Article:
The Federal Trade Commission today announced that it has amended its 1973 Enforcement Policy Statement (Policy Statement) concerning requirements for clear and conspicuous disclosures in foreign language advertising and sales materials. By amending this Policy Statement, the Commission is clarifying its original intent that disclosures be translated into the language of the audience to which an advertisement is targeted. The revised Policy Statement will appear in the June 26, 1998 Federal Register and will become effective immediately.
In 1973, the FTC issued the Enforcement Policy Statement to address the issue of disclosures, such as the Surgeon General’s warnings, in foreign language advertising. Part (a) of the Policy Statement said: "Where cease-and-desist orders as well as rules, guides and other statements require 'clear and conspicuous' disclosure of certain information, that disclosure must be in the same language as that principally used in the advertisements and sales material involved." The FTC received complaints from non-English speaking communities that certain advertisements appearing in foreign language publications contained disclosures which appeared only in English. Upon review, the FTC found that some companies had interpreted the Policy Statement to mean that if the number of English words in an advertisement exceeded the number of foreign language words, the disclosure need never be translated, regardless of the target audience. This interpretation subverted the original intent of the Policy Statement that important disclosures be translated in advertisements directed to non-English speaking consumers. For this reason, the Commission amended the wording of the Policy Statement.
In 1986, the Commission issued its Regulations Under the Comprehensive Smokeless Tobacco Health Education Act of 1986, addressing the language in which the Surgeon General's health warning was to appear in ads for smokeless tobacco products. While the 1973 Policy Statement focused on the principal language of the advertisement, the smokeless tobacco regulation focused on the predominant language of the publication in determining how the language of the Surgeon General's health warning was to appear. The Commission believes that language similar to that included in the smokeless tobacco regulation would better ensure that companies comply with the original intent of the 1973 Policy Statement. Therefore, the amended Policy Statement now states that:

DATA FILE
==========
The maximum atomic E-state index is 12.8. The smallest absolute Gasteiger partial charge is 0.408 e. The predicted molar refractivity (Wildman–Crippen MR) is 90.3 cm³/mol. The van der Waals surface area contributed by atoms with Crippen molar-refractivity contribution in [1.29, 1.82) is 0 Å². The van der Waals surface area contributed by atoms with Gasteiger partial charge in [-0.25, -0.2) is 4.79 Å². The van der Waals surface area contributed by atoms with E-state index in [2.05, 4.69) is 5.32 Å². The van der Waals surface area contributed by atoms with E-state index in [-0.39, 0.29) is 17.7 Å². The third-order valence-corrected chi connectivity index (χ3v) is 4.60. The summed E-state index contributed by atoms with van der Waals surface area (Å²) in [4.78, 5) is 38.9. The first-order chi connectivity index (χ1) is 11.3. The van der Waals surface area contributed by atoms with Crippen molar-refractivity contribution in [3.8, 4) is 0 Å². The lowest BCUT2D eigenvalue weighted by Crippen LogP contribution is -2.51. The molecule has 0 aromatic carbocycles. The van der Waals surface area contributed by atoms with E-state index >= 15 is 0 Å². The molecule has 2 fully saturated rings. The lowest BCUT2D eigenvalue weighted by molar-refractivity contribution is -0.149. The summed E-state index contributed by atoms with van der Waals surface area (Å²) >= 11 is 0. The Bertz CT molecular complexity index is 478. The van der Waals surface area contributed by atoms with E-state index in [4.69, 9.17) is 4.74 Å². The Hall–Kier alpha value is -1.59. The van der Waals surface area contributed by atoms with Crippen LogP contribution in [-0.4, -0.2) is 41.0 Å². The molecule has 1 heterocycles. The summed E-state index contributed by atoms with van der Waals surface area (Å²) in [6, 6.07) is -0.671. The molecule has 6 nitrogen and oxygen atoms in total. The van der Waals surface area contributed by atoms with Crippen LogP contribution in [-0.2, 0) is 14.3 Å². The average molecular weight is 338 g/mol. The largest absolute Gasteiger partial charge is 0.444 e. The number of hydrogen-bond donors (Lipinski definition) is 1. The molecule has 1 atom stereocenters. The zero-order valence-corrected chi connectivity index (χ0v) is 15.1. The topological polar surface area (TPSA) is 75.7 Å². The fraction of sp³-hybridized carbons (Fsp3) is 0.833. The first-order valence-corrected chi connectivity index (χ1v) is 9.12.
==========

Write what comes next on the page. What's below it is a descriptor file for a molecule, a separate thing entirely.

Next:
(a) Where cease-and-desist orders as well as rules, guides and other statements require "clear and conspicuous" disclosure of certain information in an advertisement or sales material in a newspaper, magazine, periodical, or other publication that is not in English, the disclosure shall appear in the predominant language of the publication in which the advertisement or sales material appears. In the case of any other advertisement or sales material, the disclosure shall appear in the language of the target audience (ordinarily the language principally used in the advertisement or sales material).
By making this amendment, the FTC is clarifying the original intent of the 1973 Enforcement Policy Statement -- that all American consumers, regardless of the language they speak, have access to important information regarding the products they purchase.
The Commission vote to amend the 1973 Enforcement Policy Statement and publish the revised Federal Register notice announcing the amendment was 4-0.
Copies of the Federal Register notice are available from the FTC’s web site at http://www.ftc.gov and also from the FTC’s Consumer Response Center, Room 130, 6th Street and Pennsylvania Avenue, N.W., Washington, D.C. 20580; 202-FTC-HELP (202-382-4357); TDD for the hearing impaired 1-866-653-4261. To find out the latest news as it is announced, call the FTC NewsPhone recording at 202-326-2710.